Enjoy writing columns

It has been more than 10 years since the newspapers in both Kenora and Fort Frances gave me a shot at writing a weekly outdoors column.
Over all these years, it has been a great platform for me to share my passion for fishing and outdoor activities with our communities, as well as spread the word on all of the great fishing events that take place across Sunset Country.
It’s hard to believe but that is more than 530 columns since I started in the summer of 2007.
Outside of one column a few years ago that was not printed, both papers have given me the freedom to write about whatever I want, which I appreciate.
Most weeks, writing this column is easy for me. I make my living in the outdoor community through competing in fishing tournaments, guiding anglers and hunters, and through promoting these activities, so I am in the field a lot and usually have no problem writing about something relevant to the time of year.
There are times throughout the year, though, when I struggle to come up with a compelling topic and it feels like I’m writing a homework assignment on a Monday night.
Instead of writing about fishing or hunting this week, I’m going to discuss bird feeding in the winter. I live out of town so seeing wildlife pass through my yard is a daily occurrence–and I love it.
Last winter I started feeding birds on a regular basis and enjoyed their presence every day, all winter long, regardless of the weather. I was buying large bags of seed and putting it out as it needed to be.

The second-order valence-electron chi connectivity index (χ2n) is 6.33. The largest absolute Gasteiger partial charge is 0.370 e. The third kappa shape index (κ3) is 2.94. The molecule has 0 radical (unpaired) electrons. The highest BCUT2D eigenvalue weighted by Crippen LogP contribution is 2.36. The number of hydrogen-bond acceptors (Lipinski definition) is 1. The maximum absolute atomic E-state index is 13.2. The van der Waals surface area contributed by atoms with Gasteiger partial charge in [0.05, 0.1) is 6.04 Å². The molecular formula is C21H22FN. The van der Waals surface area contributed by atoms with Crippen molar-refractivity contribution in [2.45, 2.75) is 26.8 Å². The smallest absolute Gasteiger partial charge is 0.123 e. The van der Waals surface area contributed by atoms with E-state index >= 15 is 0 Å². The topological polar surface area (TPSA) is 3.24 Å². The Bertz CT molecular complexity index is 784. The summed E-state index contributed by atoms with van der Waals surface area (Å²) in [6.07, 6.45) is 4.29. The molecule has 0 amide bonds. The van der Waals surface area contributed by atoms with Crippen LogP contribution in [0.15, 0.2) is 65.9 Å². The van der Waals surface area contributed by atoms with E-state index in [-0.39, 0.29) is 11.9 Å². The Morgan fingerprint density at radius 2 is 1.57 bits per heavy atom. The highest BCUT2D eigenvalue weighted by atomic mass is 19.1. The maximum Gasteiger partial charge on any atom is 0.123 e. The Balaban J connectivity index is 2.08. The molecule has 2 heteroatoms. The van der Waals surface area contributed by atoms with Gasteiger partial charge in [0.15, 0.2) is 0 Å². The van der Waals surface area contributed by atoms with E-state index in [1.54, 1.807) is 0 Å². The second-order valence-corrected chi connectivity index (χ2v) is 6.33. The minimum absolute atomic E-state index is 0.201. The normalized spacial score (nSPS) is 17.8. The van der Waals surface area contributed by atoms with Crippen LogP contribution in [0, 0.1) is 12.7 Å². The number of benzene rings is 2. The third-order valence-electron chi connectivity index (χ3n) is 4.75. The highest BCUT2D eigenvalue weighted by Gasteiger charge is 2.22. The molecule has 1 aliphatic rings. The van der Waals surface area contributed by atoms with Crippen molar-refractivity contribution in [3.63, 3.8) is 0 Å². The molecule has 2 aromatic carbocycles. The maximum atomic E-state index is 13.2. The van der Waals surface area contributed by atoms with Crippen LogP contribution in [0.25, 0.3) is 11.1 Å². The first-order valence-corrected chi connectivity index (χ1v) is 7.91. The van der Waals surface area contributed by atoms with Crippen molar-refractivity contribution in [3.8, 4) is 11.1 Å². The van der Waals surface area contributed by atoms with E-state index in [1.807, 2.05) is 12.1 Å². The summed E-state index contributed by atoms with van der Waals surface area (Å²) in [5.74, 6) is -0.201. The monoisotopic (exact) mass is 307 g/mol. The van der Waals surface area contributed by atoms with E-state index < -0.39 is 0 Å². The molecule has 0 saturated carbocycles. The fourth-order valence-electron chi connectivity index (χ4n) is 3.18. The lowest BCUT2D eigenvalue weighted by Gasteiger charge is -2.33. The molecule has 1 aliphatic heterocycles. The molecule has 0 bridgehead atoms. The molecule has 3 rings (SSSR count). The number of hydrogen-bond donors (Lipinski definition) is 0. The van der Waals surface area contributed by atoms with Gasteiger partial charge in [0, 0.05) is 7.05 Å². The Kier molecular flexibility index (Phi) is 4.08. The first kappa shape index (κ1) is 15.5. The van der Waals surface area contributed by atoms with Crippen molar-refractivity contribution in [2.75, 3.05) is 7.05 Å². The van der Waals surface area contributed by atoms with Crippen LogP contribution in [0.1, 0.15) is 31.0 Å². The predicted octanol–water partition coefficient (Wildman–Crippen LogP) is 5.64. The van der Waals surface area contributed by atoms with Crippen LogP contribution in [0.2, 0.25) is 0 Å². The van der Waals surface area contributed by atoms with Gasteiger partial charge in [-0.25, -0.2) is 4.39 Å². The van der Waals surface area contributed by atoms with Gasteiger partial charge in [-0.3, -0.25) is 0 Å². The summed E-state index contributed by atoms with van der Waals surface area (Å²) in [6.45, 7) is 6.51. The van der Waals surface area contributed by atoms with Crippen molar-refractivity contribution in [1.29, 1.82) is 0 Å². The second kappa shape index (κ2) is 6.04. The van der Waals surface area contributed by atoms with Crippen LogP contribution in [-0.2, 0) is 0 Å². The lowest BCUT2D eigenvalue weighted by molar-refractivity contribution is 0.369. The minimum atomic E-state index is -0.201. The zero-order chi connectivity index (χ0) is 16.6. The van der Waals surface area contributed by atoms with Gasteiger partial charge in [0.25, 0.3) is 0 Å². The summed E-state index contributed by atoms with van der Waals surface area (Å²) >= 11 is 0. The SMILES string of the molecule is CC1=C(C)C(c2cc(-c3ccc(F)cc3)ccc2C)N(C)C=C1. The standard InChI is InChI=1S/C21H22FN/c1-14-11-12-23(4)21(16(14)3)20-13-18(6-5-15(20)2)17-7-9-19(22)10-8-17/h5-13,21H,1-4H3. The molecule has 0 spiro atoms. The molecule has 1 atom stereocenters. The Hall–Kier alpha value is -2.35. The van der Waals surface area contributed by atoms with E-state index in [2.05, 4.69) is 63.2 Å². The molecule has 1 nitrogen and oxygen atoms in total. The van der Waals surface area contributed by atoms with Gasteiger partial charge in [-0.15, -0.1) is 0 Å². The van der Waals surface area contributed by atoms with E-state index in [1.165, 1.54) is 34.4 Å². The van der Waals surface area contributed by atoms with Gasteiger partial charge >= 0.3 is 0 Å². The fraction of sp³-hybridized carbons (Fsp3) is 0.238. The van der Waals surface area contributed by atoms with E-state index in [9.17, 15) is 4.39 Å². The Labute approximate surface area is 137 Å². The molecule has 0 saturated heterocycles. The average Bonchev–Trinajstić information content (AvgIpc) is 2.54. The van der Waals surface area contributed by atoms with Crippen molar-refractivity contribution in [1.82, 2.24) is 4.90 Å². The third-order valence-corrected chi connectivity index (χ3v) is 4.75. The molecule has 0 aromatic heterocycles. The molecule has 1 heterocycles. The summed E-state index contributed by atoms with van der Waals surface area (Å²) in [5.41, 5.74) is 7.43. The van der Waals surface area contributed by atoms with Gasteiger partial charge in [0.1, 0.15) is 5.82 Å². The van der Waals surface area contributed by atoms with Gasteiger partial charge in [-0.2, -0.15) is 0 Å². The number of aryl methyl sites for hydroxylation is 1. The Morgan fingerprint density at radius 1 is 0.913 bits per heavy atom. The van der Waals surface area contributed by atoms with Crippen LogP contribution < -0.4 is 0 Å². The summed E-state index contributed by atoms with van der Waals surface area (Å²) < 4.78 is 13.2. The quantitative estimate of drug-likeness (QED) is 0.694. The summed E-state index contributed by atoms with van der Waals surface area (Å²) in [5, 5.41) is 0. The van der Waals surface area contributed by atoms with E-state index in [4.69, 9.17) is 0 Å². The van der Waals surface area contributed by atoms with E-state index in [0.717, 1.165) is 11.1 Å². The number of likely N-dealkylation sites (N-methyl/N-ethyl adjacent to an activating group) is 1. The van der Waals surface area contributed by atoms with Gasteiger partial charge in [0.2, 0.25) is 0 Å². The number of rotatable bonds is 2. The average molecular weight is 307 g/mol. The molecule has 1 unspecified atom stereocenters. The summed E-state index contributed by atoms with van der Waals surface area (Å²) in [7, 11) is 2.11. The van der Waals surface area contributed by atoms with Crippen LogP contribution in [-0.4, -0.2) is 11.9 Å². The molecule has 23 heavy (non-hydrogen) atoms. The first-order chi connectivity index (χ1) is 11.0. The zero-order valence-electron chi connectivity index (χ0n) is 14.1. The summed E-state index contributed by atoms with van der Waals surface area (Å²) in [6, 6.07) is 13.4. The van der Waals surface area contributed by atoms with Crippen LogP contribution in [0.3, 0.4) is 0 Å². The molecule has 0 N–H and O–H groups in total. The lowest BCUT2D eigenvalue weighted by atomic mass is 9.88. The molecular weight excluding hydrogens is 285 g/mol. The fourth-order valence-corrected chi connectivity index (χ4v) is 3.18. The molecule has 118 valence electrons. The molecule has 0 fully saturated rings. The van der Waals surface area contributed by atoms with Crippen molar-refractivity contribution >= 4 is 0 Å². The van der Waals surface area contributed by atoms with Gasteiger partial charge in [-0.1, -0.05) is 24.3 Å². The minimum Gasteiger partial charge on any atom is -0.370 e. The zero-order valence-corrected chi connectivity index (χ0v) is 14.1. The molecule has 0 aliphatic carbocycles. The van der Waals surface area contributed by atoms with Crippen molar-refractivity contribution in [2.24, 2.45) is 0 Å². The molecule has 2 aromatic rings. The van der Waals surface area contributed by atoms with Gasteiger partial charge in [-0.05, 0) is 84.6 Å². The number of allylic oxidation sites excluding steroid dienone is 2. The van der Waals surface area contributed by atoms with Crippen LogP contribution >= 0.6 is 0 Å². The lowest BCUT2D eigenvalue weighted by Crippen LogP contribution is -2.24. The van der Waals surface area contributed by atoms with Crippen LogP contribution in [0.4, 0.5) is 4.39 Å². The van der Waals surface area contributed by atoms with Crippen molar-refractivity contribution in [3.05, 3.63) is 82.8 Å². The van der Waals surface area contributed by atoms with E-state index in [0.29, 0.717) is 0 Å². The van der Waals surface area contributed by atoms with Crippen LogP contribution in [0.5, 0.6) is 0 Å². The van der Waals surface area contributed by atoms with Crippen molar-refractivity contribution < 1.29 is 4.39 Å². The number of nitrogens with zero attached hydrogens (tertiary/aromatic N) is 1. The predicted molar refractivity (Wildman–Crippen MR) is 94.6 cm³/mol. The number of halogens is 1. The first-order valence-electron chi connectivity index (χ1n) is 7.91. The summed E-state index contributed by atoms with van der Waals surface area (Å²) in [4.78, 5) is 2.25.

At the end of the winter, there was quite a mess of cracked sunflower seeds and spillage. So this year, I decided to try the little suet bricks, which hang in a little case.
Birds come and land on the screens and pick at the bricks, which contain a bunch of seeds that they like glued together in the suet mix. I have the feeder boxes hanging in front of a couple windows and one on a tree my yard (they have been fun).
Within a couple of hours of putting them out, they were getting hit by birds and have continued to attract more every day. There are a lot of chickadees, several other smaller birds that I need to identify, some blue jays and grey jays (also known as whisky jacks), and even a few woodpeckers.
My Grandpa was a big bird fan and I inherited several “bird books” from him a few years ago so I have one sitting in my living room now to try and learn my birds a little better.
These birds are very soothing and relaxing to watch as they come and go all day long. Some of the larger birds bully the little ones, but they all get a shot at the food.
I have two cats that spend time outside in the summer but are sort of house-bound now for the winter, so they have been spending a bunch of time watching the birds, as well. It’s like watching TV for them, I think.
Thank you all for continuing to read this column week after week. I look forward to writing it for many years to come!

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